The Defend Command is a common command in RP Gs. Basically, you enter a stance in which you take less damage than you otherwise would. Usually, the damage is divided by half. However, doing so means you can't do anything else, usually. Hence, this command is often seen as useless; though this depends on the game, of course. Comes in handy for character classes which can Counter Attack. One variation is the command where the defending character becomes the target for all enemy attacks, i.e. shielding other party members from taking the hits. Which works especially well if combined with characters who can Counter Attack. See also Stone Wall, which any character using this command becomes while it's in effect.
- Dungeons & Dragons adventure WG6 Mordenkainen's Fantastic Adventure. The Big Bad Tomorast replaced his hands with magical versions. One of their powers is that when clasped together in defense, they provide strong protection against both physical and magical attacks.
- Shadowrun. Early editions allowed characters in melee combat to use the Full Defense option, which reduced incoming damage and could cause an opponent to miss altogether.
- In Persona4, the defense command not only reduces the amount of damage you take, but also prevents attacks that you're weak to from knocking you down; plus, any status conditions the enemy tries to inflict are cancelled.
- In Final Fantasy games, Defend only halves physical damage, but in games with ATB, the character will hold that posture until you actually issue them a new command, making it a useful thing to do if you want to keep one character on standby.
- Final Fantasy X's Aeons had the ability to greatly reduce the damage done by the next attack, though this prevented their Overdrive gauge from filling up. It also seems to make them lose a turn.
- The Final Fantasy series is replete with examples of the 'defender becomes target of enemy attacks' variation, and it's frequently a job requirement of the Knight and/or Paladin classes.
- Cecil, in FF 4, automatically shielded characters with low HP from enemy physical attacks, and also included a "Cover" ability that could be used to shield any other character from harm.
- In FF 7 the "Cover" materia provided this function.
- Steiner, being a Knight, featured this ability in FF 9.
- Auron featured this ability in FF 10, including an improved version that cut incoming damage by 75% rather than 50%. (Tidus had a related ability, "Provoke", which would cause a single enemy to attack only him)
- And of course, it appears in the Dragon Quest games.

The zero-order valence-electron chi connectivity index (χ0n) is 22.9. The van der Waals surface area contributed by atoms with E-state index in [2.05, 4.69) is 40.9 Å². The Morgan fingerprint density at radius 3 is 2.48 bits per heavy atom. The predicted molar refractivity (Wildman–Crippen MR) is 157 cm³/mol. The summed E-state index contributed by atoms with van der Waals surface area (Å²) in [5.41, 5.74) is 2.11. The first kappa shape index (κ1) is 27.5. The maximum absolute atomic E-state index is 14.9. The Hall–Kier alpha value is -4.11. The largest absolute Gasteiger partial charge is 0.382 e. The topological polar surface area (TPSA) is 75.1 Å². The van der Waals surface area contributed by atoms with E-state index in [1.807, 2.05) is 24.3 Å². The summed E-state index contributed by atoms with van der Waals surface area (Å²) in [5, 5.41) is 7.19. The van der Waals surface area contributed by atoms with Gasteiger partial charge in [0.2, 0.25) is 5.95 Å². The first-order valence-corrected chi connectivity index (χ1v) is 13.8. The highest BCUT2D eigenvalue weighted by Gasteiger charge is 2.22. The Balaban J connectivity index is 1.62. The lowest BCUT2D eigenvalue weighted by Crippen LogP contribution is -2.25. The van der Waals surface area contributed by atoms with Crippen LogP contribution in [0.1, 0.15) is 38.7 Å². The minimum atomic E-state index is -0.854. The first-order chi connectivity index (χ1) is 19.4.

- In Legend of Dragoon, Defend not only halves all damage and blocks all status attacks (other than instant KO), but it also heals 10% of the character's maximum HP. Yes, a turn-based RPG with free healing.
- In the first Dark Cloud, the Defend command reduced damage from attacks, but it required a target lock to function, and did not protect the player from powerful attacks that would knock them to the ground.
- Dark Cloud 2 improved the Defend command over its predecessor, greatly reducing (or entirely blocking) incoming damage, protecting the player from being knocked to the gorund. If an attack was blocked entirely, any status effect from it would be blocked as well. It was also part of the button combination required to pick up and throw enemies.
- Rogue Galaxy's Defend command was very much similar to Dark Cloud 2 (block or reduce incoming damage, prevent knockdown, pick up and throw enemies). But all party members had action meters that periodically needed recharging; successfully blocking an attack during this time would recharge the meter immediately.
- Lords Of Magic has a "defend self" command, where the unit will stand still and not attack, but gains extra defense. This one was actually useful vs. the AI in the game.
- Golden Sun has a defend command (though I can't remember if it reduces damage that much), characters automatically go into defend if you tell them to wait (or take too long in a linked battle).
- Warcraft 3's footmen have the Defend ability, in which they raise their shields to greatly reduce incoming piercing damage (e.g. arrows), sometimes sending the attack back. However, it makes them move veeeeeeery slowly. Spell Breakers presumably had a magical version of this spell, though they now have complete immunity to magic.
- Sort of used in the Civilization series, with the Fortify command, which provides a defensive bonus to any unit using it. But it does mean they can't move until you unfortify them.
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